Image by Connie Reece
Why punish me? Well, opinionated bloggers tend to ruffle a few feathers along the way. What better way to help my good friend Mark Horvath fight homelessness through InvisiblePeople.tv, and get a $10,000 matching grant from the Pierce Foundation than to give my “frenemies” a chance to get even!
Feel like I’ve give you too much grief about your product or content? Did I unfairly shut you down in a conversation or tell you to go pound sand? Perhaps you just think I’m a bit too snarky for my own good? Or maybe I really pissed you off!
Here are the punishments you can enact on me:
1) $18 – I will receive a shaving cream pie in the face (56 donations at this amount needed, 12 received)
2) $47 – Dress in drag for a Google Hang Out or U-Stream on the Fifth Estate (43 needed, 11 received)
3) $79 – You or a designee can throw me into pool while I am wearing a suit (27 needed)
4) $161 – I have to walk in front of Congress wearing a sandwich board that says “I wrote two social media books, PLEASE hire me!” (20 needed, 8 received)
NOTE: If the required amount of donations is received for any, all or a combination of these minifundraisers, I will gladly receive punishment within two days time! Any of the punishments will be videotaped! The campaign ends on August 5th. HUMILIATE ME FOREVER ON YOUTUBE! DONATE NOW AND PUT ME IN PAIN! And fight homelessness, too!
For years, I have worked on this cause. As a young man I almost became homeless myself after a dot com experience. Walking around DC, you see so many people who are ignored on the streets, tired, hungry and unloved. It is so inhumane. And with the current economy and budget environment, this has only worsened. Homelessness is on the rise.
How InvisiblePeople.tv Exposes Homelessness
Mark Horvath’s efforts to change the general public’s paradigms on homelessness has been noted by CNN, Mashable, GOOD, YouTube and many other traditional and new media outlets. InvisiblePeople.tv empowers homeless people to tell their own story via YouTube, Twitter and InvisiblePeople.tv. The strategy revolves around content through good storytelling, and providing real tangible actions; and a participation ethos of treating everyone with respect, doing what is right even when others don’t, and gratitude.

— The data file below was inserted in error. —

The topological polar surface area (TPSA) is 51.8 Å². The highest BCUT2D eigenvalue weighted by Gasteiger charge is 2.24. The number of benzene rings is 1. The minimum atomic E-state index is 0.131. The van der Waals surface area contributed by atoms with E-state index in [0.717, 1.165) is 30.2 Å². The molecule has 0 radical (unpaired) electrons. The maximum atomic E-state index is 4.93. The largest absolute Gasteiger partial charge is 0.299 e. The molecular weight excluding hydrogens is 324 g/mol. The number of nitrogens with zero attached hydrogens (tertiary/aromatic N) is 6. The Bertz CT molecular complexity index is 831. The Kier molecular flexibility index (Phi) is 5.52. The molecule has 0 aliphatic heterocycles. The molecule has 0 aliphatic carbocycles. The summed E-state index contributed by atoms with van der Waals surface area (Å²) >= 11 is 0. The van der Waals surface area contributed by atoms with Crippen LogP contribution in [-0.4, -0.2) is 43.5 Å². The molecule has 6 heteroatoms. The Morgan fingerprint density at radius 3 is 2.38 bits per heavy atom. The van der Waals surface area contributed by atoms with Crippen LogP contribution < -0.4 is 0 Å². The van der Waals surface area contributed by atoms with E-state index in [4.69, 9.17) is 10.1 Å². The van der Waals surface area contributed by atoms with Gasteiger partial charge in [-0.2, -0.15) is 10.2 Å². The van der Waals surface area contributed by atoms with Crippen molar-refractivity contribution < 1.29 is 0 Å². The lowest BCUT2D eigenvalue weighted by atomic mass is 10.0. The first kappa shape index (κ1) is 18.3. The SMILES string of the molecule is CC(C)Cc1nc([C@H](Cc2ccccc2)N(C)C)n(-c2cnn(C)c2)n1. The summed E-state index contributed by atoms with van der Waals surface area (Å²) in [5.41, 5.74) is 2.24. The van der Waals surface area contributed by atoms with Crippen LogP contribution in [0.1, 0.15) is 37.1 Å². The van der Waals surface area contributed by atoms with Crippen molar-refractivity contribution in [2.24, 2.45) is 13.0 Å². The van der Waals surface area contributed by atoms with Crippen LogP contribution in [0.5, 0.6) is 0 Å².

“The goal is to make the ‘invisible people’ in society more visible by bringing them out of the shadows where they are ignored,” said Horvath. “We’re using social media to expose the pain, hardship and hopelessness that millions of people face each day.”
Each week, Horvath highlights homeless citizens stories on InvisiblePeople.tv, and high traffic sites such as YouTube, Twitter and Facebook, proving to a global audience that while they may often be ignored, they are far from invisible. One story at a time, videos posted on InvisiblePeople.tv deliver a call to action that is being answered by national brands, nonprofit organizations and everyday citizens now committed to participating in the fight against homelessness.
Here are some of the many actions Horvath has inspired:
- Getting a homeless veteran’s RV out of impound.
- Starting housing programs.
- Providing shelter for homeless citizens.
- Provisioning homeless children with new shoes.
- A farmer donated 40 acres of land now being used to supplement food for low income families at a public school.
- Providing a homeless citizen with a tablet to blog.
- Providing shelter and gifts to homeless family during Christmas
“There is far too many things to list,” said Horvath to me in an interview for my book Welcome to the Fifth Estate last year. “YouTube gave us the front page for 24 hours and over 2 million people touched homelessness who would have probably rolled down their window at an exit ramp.”